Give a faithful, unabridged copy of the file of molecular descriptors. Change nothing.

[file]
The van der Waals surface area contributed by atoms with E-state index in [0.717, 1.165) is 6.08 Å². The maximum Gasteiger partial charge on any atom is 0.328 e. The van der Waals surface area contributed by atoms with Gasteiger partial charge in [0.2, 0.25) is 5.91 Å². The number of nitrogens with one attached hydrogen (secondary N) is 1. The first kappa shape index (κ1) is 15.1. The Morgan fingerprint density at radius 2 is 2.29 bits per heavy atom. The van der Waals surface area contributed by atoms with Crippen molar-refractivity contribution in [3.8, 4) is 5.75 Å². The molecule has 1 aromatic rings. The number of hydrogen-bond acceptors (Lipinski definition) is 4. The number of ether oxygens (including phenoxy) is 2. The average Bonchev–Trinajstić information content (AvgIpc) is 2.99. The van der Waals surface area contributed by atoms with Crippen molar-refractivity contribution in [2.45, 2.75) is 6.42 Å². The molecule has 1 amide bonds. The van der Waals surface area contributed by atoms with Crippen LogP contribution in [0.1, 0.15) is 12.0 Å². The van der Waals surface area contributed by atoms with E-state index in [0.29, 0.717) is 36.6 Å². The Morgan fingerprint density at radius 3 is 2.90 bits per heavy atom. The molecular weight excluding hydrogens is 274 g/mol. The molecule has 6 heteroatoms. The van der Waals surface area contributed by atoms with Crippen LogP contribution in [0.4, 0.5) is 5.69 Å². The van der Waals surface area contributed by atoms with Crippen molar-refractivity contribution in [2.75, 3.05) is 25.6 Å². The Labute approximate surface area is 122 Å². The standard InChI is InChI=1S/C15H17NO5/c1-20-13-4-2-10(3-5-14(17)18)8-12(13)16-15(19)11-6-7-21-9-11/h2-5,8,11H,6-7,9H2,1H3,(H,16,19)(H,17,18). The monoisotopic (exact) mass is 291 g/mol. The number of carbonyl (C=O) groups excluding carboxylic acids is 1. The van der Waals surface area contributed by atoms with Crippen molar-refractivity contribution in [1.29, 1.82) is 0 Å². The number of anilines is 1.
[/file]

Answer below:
The van der Waals surface area contributed by atoms with E-state index in [0.717, 1.165) is 6.08 Å². The maximum Gasteiger partial charge on any atom is 0.328 e. The van der Waals surface area contributed by atoms with Gasteiger partial charge in [0.2, 0.25) is 5.91 Å². The number of nitrogens with one attached hydrogen (secondary N) is 1. The first kappa shape index (κ1) is 15.1. The Morgan fingerprint density at radius 2 is 2.29 bits per heavy atom. The van der Waals surface area contributed by atoms with Crippen molar-refractivity contribution in [3.8, 4) is 5.75 Å². The molecule has 1 aromatic rings. The number of hydrogen-bond acceptors (Lipinski definition) is 4. The number of ether oxygens (including phenoxy) is 2. The average Bonchev–Trinajstić information content (AvgIpc) is 2.99. The van der Waals surface area contributed by atoms with Crippen molar-refractivity contribution in [2.45, 2.75) is 6.42 Å². The molecule has 1 amide bonds. The van der Waals surface area contributed by atoms with Crippen LogP contribution in [0.1, 0.15) is 12.0 Å². The van der Waals surface area contributed by atoms with E-state index in [0.29, 0.717) is 36.6 Å². The Morgan fingerprint density at radius 3 is 2.90 bits per heavy atom. The molecular weight excluding hydrogens is 274 g/mol. The molecule has 6 heteroatoms. The van der Waals surface area contributed by atoms with Crippen LogP contribution in [0.4, 0.5) is 5.69 Å². The van der Waals surface area contributed by atoms with Crippen molar-refractivity contribution in [2.75, 3.05) is 25.6 Å². The Labute approximate surface area is 122 Å². The standard InChI is InChI=1S/C15H17NO5/c1-20-13-4-2-10(3-5-14(17)18)8-12(13)16-15(19)11-6-7-21-9-11/h2-5,8,11H,6-7,9H2,1H3,(H,16,19)(H,17,18). The monoisotopic (exact) mass is 291 g/mol. The number of carbonyl (C=O) groups excluding carboxylic acids is 1. The van der Waals surface area contributed by atoms with Crippen molar-refractivity contribution in [1.29, 1.82) is 0 Å². The number of anilines is 1.